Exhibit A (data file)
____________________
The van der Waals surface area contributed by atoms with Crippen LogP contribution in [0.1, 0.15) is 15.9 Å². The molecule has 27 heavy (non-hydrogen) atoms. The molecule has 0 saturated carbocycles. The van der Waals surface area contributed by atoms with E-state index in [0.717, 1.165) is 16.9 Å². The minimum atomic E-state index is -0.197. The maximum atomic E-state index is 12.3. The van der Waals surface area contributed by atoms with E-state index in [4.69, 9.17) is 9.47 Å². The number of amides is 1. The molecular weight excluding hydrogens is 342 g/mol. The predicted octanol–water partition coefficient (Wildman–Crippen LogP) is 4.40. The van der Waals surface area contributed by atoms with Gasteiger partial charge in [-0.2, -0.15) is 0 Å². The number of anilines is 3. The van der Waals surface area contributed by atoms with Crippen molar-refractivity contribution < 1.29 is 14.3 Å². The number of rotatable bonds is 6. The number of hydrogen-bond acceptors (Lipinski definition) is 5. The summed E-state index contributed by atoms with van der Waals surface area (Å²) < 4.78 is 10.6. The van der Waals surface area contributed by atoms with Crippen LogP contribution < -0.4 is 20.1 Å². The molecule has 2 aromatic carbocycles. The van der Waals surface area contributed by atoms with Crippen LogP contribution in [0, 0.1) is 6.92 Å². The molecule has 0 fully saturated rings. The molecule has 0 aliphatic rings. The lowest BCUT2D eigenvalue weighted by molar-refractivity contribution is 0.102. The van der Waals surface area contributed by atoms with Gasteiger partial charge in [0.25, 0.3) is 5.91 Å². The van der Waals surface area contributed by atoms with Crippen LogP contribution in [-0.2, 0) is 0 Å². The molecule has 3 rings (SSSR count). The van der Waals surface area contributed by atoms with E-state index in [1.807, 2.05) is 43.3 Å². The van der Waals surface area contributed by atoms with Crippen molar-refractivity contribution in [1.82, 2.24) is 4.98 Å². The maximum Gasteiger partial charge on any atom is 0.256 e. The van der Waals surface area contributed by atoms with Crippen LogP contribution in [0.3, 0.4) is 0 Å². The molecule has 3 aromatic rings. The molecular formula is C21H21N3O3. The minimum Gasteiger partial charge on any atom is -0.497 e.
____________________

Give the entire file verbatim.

The van der Waals surface area contributed by atoms with Crippen LogP contribution in [0.1, 0.15) is 15.9 Å². The molecule has 27 heavy (non-hydrogen) atoms. The molecule has 0 saturated carbocycles. The van der Waals surface area contributed by atoms with E-state index in [0.717, 1.165) is 16.9 Å². The minimum atomic E-state index is -0.197. The maximum atomic E-state index is 12.3. The van der Waals surface area contributed by atoms with E-state index in [4.69, 9.17) is 9.47 Å². The number of amides is 1. The molecular weight excluding hydrogens is 342 g/mol. The predicted octanol–water partition coefficient (Wildman–Crippen LogP) is 4.40. The van der Waals surface area contributed by atoms with Gasteiger partial charge in [-0.2, -0.15) is 0 Å². The number of anilines is 3. The van der Waals surface area contributed by atoms with Crippen molar-refractivity contribution < 1.29 is 14.3 Å². The number of rotatable bonds is 6. The number of hydrogen-bond acceptors (Lipinski definition) is 5. The summed E-state index contributed by atoms with van der Waals surface area (Å²) < 4.78 is 10.6. The van der Waals surface area contributed by atoms with Crippen LogP contribution < -0.4 is 20.1 Å². The molecule has 2 aromatic carbocycles. The van der Waals surface area contributed by atoms with Crippen LogP contribution in [0, 0.1) is 6.92 Å². The molecule has 0 fully saturated rings. The molecule has 0 aliphatic rings. The lowest BCUT2D eigenvalue weighted by molar-refractivity contribution is 0.102. The van der Waals surface area contributed by atoms with Gasteiger partial charge in [0.25, 0.3) is 5.91 Å². The van der Waals surface area contributed by atoms with Crippen LogP contribution in [-0.2, 0) is 0 Å². The molecule has 3 rings (SSSR count). The van der Waals surface area contributed by atoms with E-state index in [1.807, 2.05) is 43.3 Å². The van der Waals surface area contributed by atoms with Crippen molar-refractivity contribution in [1.82, 2.24) is 4.98 Å². The maximum Gasteiger partial charge on any atom is 0.256 e. The van der Waals surface area contributed by atoms with Crippen LogP contribution in [0.3, 0.4) is 0 Å². The molecule has 3 aromatic rings. The molecular formula is C21H21N3O3. The minimum Gasteiger partial charge on any atom is -0.497 e.